Because movies are such a star-driven medium, a lot of movie posters blindly follow suit: you Photoshop the lead actors' heads into the sky, probably superimposed over an evocative landscape (if it's a chick flick) or an explosion (if it's a dude flick), then slap the title of the movie and the date it's coming out in there somewhere, some gushing quote from a local-rag nobody about it being the "best (genre) of the (season)," and you've got yourself a movie poster!
But wait a sec -- stop the large-format printers! -- before you start stripping heads and pasting them into skies, there's another breed of movie poster out there; it strives to be simple and iconic at the same time, it doesn't rely on faces, and it makes font nerds everywhere salivate. (We know you're out there -- just check out the passionate responses to this post by Higgins and this one from David. You people love fonts!) A great hot-off-the-presses example is pictured above: the movie (27 Dresses) is a rom-com starring Knocked Up's Katherine Heigl that'll be coming out sometime in January, about a woman who fashions herself a magic dress made of words. (Kidding! But it's a cool poster, no?)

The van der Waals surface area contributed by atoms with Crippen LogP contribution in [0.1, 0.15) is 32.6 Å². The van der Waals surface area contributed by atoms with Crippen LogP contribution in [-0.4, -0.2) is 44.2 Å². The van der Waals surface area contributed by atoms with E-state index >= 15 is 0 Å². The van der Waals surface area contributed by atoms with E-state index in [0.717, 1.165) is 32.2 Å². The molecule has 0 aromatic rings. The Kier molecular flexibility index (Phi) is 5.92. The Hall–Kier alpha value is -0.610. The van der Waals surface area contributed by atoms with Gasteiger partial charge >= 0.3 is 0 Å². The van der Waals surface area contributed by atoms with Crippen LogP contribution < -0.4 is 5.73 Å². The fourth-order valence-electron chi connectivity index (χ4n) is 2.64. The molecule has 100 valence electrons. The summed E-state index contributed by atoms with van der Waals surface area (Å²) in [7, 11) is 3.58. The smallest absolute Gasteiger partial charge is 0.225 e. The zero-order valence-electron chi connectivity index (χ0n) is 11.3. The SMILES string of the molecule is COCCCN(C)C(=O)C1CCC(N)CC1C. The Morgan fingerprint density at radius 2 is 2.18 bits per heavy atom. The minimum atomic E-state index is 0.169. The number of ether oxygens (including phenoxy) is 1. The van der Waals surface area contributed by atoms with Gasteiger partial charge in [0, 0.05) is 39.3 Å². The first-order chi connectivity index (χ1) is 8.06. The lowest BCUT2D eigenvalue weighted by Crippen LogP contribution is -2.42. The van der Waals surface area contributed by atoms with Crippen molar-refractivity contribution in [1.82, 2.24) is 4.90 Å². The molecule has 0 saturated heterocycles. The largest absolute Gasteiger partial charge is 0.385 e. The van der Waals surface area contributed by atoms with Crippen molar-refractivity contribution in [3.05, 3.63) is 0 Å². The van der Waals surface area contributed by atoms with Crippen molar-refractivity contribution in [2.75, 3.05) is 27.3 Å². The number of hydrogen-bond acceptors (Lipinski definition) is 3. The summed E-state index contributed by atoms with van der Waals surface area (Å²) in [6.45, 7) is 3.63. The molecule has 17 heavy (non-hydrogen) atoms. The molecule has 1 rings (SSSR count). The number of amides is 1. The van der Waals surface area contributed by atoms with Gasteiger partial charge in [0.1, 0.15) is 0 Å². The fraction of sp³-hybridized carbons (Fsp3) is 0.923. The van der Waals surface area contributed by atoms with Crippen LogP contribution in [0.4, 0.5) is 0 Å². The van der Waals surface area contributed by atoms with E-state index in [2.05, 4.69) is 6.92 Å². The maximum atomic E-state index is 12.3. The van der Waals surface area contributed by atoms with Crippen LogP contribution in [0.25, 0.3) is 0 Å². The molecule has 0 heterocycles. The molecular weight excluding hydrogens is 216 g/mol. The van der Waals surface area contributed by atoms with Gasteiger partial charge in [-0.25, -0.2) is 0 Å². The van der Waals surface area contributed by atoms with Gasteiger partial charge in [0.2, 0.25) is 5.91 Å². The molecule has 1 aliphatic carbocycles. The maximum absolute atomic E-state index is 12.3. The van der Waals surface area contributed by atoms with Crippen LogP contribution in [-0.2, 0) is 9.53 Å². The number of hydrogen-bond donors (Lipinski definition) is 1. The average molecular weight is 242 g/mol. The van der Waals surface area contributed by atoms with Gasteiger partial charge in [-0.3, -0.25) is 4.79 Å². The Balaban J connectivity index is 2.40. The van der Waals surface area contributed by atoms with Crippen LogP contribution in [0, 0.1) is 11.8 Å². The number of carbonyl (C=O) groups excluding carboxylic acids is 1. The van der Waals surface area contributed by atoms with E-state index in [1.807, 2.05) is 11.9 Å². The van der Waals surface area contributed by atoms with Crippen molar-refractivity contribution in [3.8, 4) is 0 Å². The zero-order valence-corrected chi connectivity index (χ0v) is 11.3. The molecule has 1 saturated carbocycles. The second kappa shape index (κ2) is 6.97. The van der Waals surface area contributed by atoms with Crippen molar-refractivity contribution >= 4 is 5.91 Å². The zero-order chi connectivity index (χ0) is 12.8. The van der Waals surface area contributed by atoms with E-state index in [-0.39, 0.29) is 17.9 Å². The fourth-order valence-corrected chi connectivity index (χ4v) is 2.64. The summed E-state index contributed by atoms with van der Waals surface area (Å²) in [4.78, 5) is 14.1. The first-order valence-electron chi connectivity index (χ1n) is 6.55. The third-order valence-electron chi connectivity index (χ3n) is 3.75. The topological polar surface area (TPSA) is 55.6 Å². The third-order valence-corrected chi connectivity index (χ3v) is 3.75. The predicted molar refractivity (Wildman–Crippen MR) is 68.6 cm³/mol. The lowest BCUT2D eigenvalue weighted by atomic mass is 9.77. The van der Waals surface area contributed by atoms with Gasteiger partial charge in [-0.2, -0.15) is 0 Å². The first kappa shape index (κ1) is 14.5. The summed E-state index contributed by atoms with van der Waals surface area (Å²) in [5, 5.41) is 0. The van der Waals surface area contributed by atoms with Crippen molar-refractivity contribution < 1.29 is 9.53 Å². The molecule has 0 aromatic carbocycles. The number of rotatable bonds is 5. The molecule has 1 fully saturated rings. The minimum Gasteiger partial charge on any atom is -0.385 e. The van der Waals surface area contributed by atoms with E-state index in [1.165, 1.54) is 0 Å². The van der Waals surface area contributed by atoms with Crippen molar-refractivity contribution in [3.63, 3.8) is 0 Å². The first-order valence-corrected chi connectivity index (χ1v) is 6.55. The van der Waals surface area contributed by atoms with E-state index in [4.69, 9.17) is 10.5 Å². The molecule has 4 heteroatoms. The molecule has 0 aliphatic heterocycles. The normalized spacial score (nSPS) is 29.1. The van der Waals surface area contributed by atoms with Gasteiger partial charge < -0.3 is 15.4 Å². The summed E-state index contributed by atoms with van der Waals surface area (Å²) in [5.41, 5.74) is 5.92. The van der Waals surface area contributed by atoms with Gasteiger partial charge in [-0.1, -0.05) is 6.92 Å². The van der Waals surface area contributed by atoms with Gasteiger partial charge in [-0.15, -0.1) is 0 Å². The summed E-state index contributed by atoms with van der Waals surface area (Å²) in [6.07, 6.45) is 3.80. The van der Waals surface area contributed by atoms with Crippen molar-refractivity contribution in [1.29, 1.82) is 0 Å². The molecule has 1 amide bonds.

Stranger Than Fiction
A great movie and a great fonty poster: Will Farrell is literally overwhelmed by the type on the page. (Another favorite exclamation of mine: the band !!!.)
Perhaps the most iconic and recognizable of text-only movie ad campaigns, the Malcolm X image spawned a line of "X" hats, shirts, and other merch. (By the way, can anyone name this font?)
Little Miss Sunshine
This clever teaser for LMS plays on the titular protagonist's brooding, voluntarily mute brother, who communicates primarily via scribbled notes. Something about the angry scrawl and the insanely happy canary-yellow background makes this poster subtly hilarious.
More word-clothes! But this time it's Ed Norton in 2006's The Illusionist, and the font of his language-suit gives this poster a distinctly turn-of-the-century feel (as opposed to the modern teenage-girl feel of 27 Dresses).
The Simpsons Movie
The Simpsons being probably the most famous TV show on earth, and thus its style one of the most recognizable anywhere, all Fox needed was a few simple elements for people to immediately get it (and empty their pockets at the box office).
There are certainly great ones I haven't mentioned -- what are your favorite font-tastic posters?